In the film, she plays India Stoker. Her father has just died and she is visited by a relative (Matthew Goode) whose very presence is unnerving. He talks with a hushed manner and seems to appear at inappropriate times. India also has to deal with her mother (Nicole Kidman), who is jealous of India and is also having an affair with you know who. The drama from there comes to embody her transition into womanhood, as symbolized through bad influences, psychotic means, and a dark family past that unveils in the third act. Everything about the film is wrought with tension and hidden secrets. Despite sharing its name with Bram Stoker (he of "Dracula" fame), it has little to do on the surface with vampires and more to do with a certain blood lust that forms as India has to deal with peer pressure and a doubting mother at home.

The thing that works is that Wasikowska never overacts a moment. If anything, she starts off distant yet observant. She is timid, with the camerawork cleverly turning mundane tasks such as crushing an egg into strange tension. Even the transitions that artfully turn waves of hair into into the next scene have a certain appeal. It isn't until the violence kicks in and India becomes conflicted that things change in her character. Suddenly, she is awoken, trying to keep herself form fully embracing a life of violence. Instead, she tries to use it to find out more from the house guest who threatens the humble abode. By the end, the transition is so slight that you have to commend the efforts of Wasikowska for being able to go from sane to psychotic without making it obvious.

If one needed a single scene to understand why Wasikowska is an underrated talent (and Goode for that matter in the right role), it's one in which she is playing piano with her house guest. It's a lovely melody, and one that sees them both playing at odds, slowly working towards the center. Even if it's just them touching a piano, there's a lot that can be read in their body language. India isn't just feeling intimidation from him, but something even more surreal and personal. By the end, there's a feeling of violation and shock that comes across in her performance. In a film that adds doses of pulp at every possible turn, it's a moment that is pure cinema, choosing to reflect their complicated and maybe inappropriate partnership that will develop further later on. However, the music is beautiful and in the moment the scene is astounding. Of course, Chan-Wook is just great at directing and shifting the horror away from the obvious at every possible turn.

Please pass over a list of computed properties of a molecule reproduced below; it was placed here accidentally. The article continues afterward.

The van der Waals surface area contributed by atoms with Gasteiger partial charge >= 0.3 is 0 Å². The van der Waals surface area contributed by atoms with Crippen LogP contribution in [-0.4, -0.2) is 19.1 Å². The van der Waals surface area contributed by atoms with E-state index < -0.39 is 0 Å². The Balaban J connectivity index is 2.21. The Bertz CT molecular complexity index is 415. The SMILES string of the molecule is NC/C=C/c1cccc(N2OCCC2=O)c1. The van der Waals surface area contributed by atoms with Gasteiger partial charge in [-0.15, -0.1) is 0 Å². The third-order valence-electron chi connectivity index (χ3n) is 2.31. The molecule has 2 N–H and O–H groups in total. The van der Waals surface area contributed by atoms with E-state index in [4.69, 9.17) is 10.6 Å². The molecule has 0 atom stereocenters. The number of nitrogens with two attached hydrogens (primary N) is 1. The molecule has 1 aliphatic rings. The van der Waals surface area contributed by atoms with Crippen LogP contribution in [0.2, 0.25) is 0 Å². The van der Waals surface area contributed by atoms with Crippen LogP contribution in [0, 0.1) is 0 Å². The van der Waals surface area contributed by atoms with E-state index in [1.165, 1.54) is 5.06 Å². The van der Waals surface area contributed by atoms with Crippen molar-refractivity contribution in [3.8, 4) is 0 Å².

It is difficult to present this as a legitimate entry in The Runner-Ups, largely because I understand why it wouldn't be nominated. It's overtly sexual at times, and the first viewing for most people is disconcerting. I didn't actually love this film until about the third time. However, it embodies in one film why Wasikowska is secretly among the best performers right now. She doesn't have to act that hard to convey a wide range of emotions and internal conflicts. She merely has to show up and do her thing. Of course, she is often better in genre films like Only Lovers Left Alive and The Double more than her dramatic output like Tracks or Jane Eyre (which are still good). Still, she gives her all and at very least cannot be accused of turning in a dull performance. Of course, anyone can throw the "What about Alice in Wonderland?" excuse at me and be kind of right. Then again, she does a good job given the limitations of the tone and quality of the script. Also, I firmly believe that nobody does their best work in franchise films, so keep that in mind.

As I see advertisements for Through the Looking Glass, I find myself hopeful yet again that this will be the film that gets her to that next level of star power. If nothing else, I am relieved that she is continuing to do her best work right now, even if it's under the radar. One day I hope she gets a break, though her back-to-back "bombs" aren't necessarily encouraging. Still, I hope that anyone going to see Through the Looking Glass this weekend will greatly consider giving "that dull actress" who is leading the film a second chance. She is far more interesting than the material that she is presented with. I can vouch for that.